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About The Mainline And Revision Numbering

This is a cleaned up IRC log of a discussion about what the 'mainline' of a branch is, and how it affects revision numbering. Its utility and the implications of changing it are mentioned in passing.

This should be cleaned up into an actual document some time, but for now, it's here for reference.

Log

USER
What causes point versions? Like 105.1.1
fullermd
That designates a revision that was brought into the branch via a merge.
USER
oh
USER
so will it ever go away and go back to an integer?
fullermd
Possibly, if it ever ends up in the lefthand ancestry line of a future head rev.
USER
?
USER
you lost me at lefthand
fullermd

It's the opposite of righthand

USER
you lost me at "lefthand ancestry" :P
fullermd
How deep do you want to grok it? It's hard to answer that question without understanding exactly how the numbering comes about.
USER
.... I'm really really tired
USER

I'm up for knowledge though

fullermd
Theoretically, every time the head rev of the branch moves, all the numbers could change.
fullermd
In practice, that happens some time between "almost always" and "never", depending on exactly how your workflow... flows. Or whatever it is workflows do.
fullermd
OK. So, in a purely linear system (like CVS or SVN), numbering is easy, since every rev "comes from" the one before.
fullermd
I make a commit, that's 1. You make one, that's 2. I make one, that's 3. Etc.
fullermd
In a nonlinear system (like most DVCS's, though there's nothing _stopping_ a central system from being so), that's no longer the case.
fullermd
If we're both working based on a branch at say rev 10, and we both make a commit, now we both have 11.
fullermd
But our 11's have nothing to do with each other.
fullermd
So far no problem though, since if you're looking at my branch, we don't see, care, or even know about your 11 (and vice versa)
fullermd
But when we try and merge the branches together, what can we do? We can't have TWO rev 11's.
fullermd
And it doesn't make sense (in bzr's opinion; hg does sorta this) to call one 12, since that implies that it's based on 11 (which it's not; neither of our revs is based on the others', they're both based on 10)
fullermd
So, we could have NO 12 at all, and call both something-implying-descent-from-10, and then have a 13 later.
fullermd
And various other even more confusing options. But they're confusing.
fullermd
So, if I merge your branch, your 11 is named something "off to the side". And that fits how I'll think of it; I didn't make it, I brought it in from somewhere else.
fullermd
Of course, the numbering doesn't actually come from that sort of question inside bzr; that's just how it appears.
fullermd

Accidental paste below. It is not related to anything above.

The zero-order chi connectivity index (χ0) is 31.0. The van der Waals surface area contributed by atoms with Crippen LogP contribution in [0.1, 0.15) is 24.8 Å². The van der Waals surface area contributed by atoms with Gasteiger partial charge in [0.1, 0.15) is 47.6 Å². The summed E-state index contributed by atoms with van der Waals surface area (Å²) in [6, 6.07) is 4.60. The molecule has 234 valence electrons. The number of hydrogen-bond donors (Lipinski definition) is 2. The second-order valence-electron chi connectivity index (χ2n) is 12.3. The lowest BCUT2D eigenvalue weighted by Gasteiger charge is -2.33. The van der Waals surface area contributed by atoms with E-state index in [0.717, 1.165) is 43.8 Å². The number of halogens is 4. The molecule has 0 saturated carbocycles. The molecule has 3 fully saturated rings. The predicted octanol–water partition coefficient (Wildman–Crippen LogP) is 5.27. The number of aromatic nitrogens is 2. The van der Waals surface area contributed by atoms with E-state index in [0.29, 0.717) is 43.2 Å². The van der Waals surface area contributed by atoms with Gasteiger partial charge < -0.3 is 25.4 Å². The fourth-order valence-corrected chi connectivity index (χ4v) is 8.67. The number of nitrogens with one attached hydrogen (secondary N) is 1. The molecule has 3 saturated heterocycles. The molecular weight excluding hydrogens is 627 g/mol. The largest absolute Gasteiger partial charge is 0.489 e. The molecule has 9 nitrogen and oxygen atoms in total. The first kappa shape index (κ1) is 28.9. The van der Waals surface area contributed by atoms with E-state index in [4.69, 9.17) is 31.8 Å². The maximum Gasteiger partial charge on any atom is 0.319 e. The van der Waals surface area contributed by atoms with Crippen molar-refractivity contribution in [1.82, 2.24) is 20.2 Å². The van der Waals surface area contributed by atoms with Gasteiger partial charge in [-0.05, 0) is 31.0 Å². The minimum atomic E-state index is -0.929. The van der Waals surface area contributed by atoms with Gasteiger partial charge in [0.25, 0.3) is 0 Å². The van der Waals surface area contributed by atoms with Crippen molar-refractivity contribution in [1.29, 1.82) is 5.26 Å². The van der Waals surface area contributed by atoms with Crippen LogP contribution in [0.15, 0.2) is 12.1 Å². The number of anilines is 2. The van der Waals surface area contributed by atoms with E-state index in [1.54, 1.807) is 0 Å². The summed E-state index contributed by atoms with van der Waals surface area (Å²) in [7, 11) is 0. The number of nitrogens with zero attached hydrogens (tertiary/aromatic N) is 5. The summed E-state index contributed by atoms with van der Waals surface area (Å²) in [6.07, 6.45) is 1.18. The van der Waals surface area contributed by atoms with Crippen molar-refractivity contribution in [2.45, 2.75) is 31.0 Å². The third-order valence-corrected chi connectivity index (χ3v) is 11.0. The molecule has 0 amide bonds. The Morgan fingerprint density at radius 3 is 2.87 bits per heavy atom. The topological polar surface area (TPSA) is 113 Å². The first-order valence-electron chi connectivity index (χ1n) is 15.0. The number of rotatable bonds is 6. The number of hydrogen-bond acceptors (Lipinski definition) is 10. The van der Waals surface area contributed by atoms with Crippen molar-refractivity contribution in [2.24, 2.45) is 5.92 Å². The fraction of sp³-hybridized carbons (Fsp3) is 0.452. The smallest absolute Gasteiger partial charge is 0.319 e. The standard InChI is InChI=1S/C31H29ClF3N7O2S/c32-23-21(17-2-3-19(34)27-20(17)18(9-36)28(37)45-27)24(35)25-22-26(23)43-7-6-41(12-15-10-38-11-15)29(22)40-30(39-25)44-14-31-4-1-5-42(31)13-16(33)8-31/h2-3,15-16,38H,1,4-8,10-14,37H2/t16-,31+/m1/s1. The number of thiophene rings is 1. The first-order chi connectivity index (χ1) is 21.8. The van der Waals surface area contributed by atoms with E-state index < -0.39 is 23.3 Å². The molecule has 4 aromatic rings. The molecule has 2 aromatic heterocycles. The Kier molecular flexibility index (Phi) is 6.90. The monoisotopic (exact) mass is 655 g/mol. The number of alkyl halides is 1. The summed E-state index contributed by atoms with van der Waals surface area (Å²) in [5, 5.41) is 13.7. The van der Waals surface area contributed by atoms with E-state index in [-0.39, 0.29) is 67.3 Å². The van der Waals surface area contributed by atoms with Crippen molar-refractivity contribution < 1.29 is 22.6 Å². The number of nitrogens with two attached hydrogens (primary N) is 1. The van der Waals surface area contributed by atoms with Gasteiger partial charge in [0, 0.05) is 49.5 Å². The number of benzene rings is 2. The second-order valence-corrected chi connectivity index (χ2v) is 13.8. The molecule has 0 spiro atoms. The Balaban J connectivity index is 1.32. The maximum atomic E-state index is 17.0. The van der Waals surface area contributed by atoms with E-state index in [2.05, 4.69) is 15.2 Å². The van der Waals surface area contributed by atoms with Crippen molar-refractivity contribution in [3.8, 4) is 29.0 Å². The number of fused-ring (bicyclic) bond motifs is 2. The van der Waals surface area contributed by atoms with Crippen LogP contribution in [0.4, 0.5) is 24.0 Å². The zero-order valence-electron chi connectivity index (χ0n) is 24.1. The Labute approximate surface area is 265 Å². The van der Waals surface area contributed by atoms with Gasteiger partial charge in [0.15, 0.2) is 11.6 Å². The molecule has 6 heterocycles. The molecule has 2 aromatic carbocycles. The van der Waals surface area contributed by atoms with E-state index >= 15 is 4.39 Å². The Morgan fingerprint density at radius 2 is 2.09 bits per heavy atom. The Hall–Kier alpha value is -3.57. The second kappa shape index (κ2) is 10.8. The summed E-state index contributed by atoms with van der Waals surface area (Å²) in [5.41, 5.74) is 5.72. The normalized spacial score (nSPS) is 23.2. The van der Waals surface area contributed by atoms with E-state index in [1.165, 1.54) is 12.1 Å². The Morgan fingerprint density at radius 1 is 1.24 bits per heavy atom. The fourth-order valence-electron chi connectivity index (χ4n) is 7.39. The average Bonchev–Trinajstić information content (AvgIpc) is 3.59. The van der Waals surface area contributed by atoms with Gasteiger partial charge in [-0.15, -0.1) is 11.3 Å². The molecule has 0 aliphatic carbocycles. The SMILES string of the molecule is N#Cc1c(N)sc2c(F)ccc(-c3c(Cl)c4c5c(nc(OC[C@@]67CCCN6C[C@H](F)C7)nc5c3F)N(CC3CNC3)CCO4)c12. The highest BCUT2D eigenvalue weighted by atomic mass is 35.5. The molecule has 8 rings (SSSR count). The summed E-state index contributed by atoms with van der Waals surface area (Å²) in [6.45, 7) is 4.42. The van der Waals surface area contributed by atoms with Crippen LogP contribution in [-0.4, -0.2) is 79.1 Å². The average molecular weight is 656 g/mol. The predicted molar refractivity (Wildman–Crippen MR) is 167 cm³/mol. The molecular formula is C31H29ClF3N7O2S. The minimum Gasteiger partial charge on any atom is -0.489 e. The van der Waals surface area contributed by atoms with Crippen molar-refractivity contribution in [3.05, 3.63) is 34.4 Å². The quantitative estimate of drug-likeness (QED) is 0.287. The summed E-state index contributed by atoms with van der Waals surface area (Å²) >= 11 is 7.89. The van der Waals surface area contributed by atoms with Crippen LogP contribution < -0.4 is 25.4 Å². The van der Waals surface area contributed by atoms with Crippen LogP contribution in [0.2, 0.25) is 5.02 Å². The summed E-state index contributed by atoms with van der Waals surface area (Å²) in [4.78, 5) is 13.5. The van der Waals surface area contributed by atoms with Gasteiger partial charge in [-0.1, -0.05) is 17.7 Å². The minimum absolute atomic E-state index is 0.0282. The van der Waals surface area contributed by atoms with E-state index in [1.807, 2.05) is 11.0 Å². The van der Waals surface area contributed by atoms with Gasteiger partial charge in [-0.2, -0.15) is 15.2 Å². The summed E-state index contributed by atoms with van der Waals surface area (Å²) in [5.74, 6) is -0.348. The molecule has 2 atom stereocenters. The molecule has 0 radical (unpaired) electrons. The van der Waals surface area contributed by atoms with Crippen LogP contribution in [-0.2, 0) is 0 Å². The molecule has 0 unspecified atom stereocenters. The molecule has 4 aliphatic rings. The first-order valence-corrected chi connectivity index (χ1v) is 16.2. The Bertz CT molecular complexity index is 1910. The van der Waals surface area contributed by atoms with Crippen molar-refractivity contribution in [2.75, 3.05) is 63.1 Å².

What actually happens is, revs don't inherently have numbers; if you run 'log --show-ids', you'll see the revision id's, which are long opaque strings.
fullermd
Those are associated with the rev forever; wherever you are, that string means that rev.
fullermd
Numbers are local to a given branch; a given rev can have many different numbers, depending on the structure of the branch its in.
fullermd
The way those are assigned depends on the shape of the ancestry of that branch, which always works backward from the head rev.
fullermd
A branch works by saying "THAT rev right there is my head", and that rev's parents, and its parents' parents, and their parents, and so on back to null, are part of the branch.
fullermd
If every rev had a single parent (like in the linear case above), that would be easy; you figure how many there are, and number backward from that.
fullermd
But when you merge, you create a rev with 2 parents; your last revision, and the [head] revision you merged in.
fullermd
(Technically, you can have any number of parents, because you could do multiple merges at once, but you practically never do, it's a bit more confusing, and it doesn't change the essentials of this analysis anyway)
USER
so far this is really really easy to follow
fullermd
In theory, merges are symmetric ("merge these two things together"), but socially and mentally we generally consider them asymmetric ("merge that into this")
fullermd
So you don't, in mental modelling, "merge two branches together", you "merge that branch into this branch"; often in the sense of "merge Joe's branch into my branch".
fullermd
Now, merging has to create a new rev, since you're making a new state. And that rev has two parents; your branch's previous head, and the rev you merged.
fullermd
(in merging someone else's branch, you probably actually merge many revs, but you do that by merging its head, and thus implicitly pulling the ancestors of that head you don't already have. So you only have that previous head as a parent; the rest show up in the ancestry just like your previous history does, transitively through that head)
fullermd
So now, if we try and look back from the head to number, we have a branching; there are two paths backward from that. So which way do we follow to number?
fullermd
We could pick one way at random, but that would be stupid. We can try and create some sort of linear projection, but then we end up with the problems described above; you end up with a '12' that isn't based on '11', etc.
fullermd
What bzr does is preserve and exploit the asymmetry described above.
fullermd
We preserve an ordering of the parents of a rev; the 'first' or 'left' (depending on how you look at things) parent of the merge rev you created is YOUR previous state, and the 2nd (and 3rd, 4th, if necessary) or right-side parents are those you merged.
fullermd
So at every branching in the history (we're looking backward remember, so in this sense that means "every rev with more than one parent"), we take the left-hand or first-parent path, when figuring stuff for numbering.
fullermd
And so the number of steps on THAT path, ignoring the right-side path, determines how many numbers we have. And the revs on that path are the ones that get the numbers.
fullermd